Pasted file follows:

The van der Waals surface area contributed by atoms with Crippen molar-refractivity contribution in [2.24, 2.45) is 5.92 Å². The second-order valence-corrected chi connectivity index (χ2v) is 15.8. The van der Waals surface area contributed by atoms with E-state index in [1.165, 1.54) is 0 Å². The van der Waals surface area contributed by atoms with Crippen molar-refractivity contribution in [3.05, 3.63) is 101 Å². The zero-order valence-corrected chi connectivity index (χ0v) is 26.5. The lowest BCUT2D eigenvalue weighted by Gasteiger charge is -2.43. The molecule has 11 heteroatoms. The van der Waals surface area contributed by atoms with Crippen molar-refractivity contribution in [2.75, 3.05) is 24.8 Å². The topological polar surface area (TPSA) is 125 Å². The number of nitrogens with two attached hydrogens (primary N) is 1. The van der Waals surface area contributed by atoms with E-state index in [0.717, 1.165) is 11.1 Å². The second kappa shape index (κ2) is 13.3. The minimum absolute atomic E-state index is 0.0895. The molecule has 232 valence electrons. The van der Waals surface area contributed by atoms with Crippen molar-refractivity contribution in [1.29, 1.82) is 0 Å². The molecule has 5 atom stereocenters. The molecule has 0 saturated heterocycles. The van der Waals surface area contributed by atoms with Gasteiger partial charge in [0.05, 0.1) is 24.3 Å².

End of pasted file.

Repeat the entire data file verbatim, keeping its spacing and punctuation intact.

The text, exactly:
The van der Waals surface area contributed by atoms with Crippen molar-refractivity contribution in [2.24, 2.45) is 5.92 Å². The second-order valence-corrected chi connectivity index (χ2v) is 15.8. The van der Waals surface area contributed by atoms with E-state index in [1.165, 1.54) is 0 Å². The van der Waals surface area contributed by atoms with Crippen molar-refractivity contribution in [3.05, 3.63) is 101 Å². The zero-order valence-corrected chi connectivity index (χ0v) is 26.5. The lowest BCUT2D eigenvalue weighted by Gasteiger charge is -2.43. The molecule has 11 heteroatoms. The van der Waals surface area contributed by atoms with Crippen molar-refractivity contribution in [2.75, 3.05) is 24.8 Å². The topological polar surface area (TPSA) is 125 Å². The number of nitrogens with two attached hydrogens (primary N) is 1. The van der Waals surface area contributed by atoms with E-state index in [0.717, 1.165) is 11.1 Å². The second kappa shape index (κ2) is 13.3. The minimum absolute atomic E-state index is 0.0895. The molecule has 232 valence electrons. The van der Waals surface area contributed by atoms with Crippen molar-refractivity contribution in [1.29, 1.82) is 0 Å². The molecule has 5 atom stereocenters. The molecule has 0 saturated heterocycles. The van der Waals surface area contributed by atoms with Gasteiger partial charge in [0.05, 0.1) is 24.3 Å².